Though there was no hacking of Medidata’s systems, the fraudsters effectuated a computer-based attack on the company’s email system, “which the parties do not dispute constitutes a ‘computer system’ within the meaning of the policy.” The attack “represented a fraudulent entry of data into the computer system, as the spoofing code was introduced into the email system” and also there was a “change to a data element” as “the spoofing code altered the email system’s appearance to misleadingly indicate the sender.”


The court rejected case precedent that the insurer urged argued for a contrary conclusion; the appellate court found that, by contrast to the cases the insurer cited, here “the fraud clearly implicates the ‘computer system qua the computer system,’ since Mediadata’s email system itself was compromised.” The attack amounted to a “violation of the integrity of the computer system through deceitful and dishonest access.”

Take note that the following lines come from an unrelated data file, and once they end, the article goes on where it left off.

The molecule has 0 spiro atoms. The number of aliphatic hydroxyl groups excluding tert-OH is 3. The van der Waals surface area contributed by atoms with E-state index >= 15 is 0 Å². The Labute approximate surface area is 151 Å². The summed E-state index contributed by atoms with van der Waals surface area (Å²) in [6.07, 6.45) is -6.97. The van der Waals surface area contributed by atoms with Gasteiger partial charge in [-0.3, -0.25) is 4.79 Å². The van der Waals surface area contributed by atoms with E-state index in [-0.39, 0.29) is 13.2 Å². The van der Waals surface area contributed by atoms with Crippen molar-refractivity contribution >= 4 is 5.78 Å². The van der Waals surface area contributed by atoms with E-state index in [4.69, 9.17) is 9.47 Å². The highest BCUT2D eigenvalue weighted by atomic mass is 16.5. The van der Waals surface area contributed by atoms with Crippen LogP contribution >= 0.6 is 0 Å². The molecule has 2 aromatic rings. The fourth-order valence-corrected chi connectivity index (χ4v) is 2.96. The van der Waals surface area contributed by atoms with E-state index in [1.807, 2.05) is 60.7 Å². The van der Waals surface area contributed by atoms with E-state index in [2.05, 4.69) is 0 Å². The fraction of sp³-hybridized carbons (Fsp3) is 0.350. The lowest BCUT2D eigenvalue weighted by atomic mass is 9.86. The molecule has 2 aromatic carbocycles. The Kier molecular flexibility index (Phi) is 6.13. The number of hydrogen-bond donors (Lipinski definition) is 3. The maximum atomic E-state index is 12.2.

Finally, the appellate court rejected the insurer’s argument that Medidata did not sustain a “direct loss” as required under the policy. The Medidata transferred the funds the same day as they were directed to do so by the spoofed emails. “It is clear to us that the spoofing attack was the proximate cause of Medidata’s losses,” as the chain of events was initiated by the spoofed emails, and unfolded rapidly following their receipt.” Though the employees had to take action to effectuate the transfer, “we do not see their actions as sufficient to sever the causal relationship between the spoofing attack and the losses incurred.”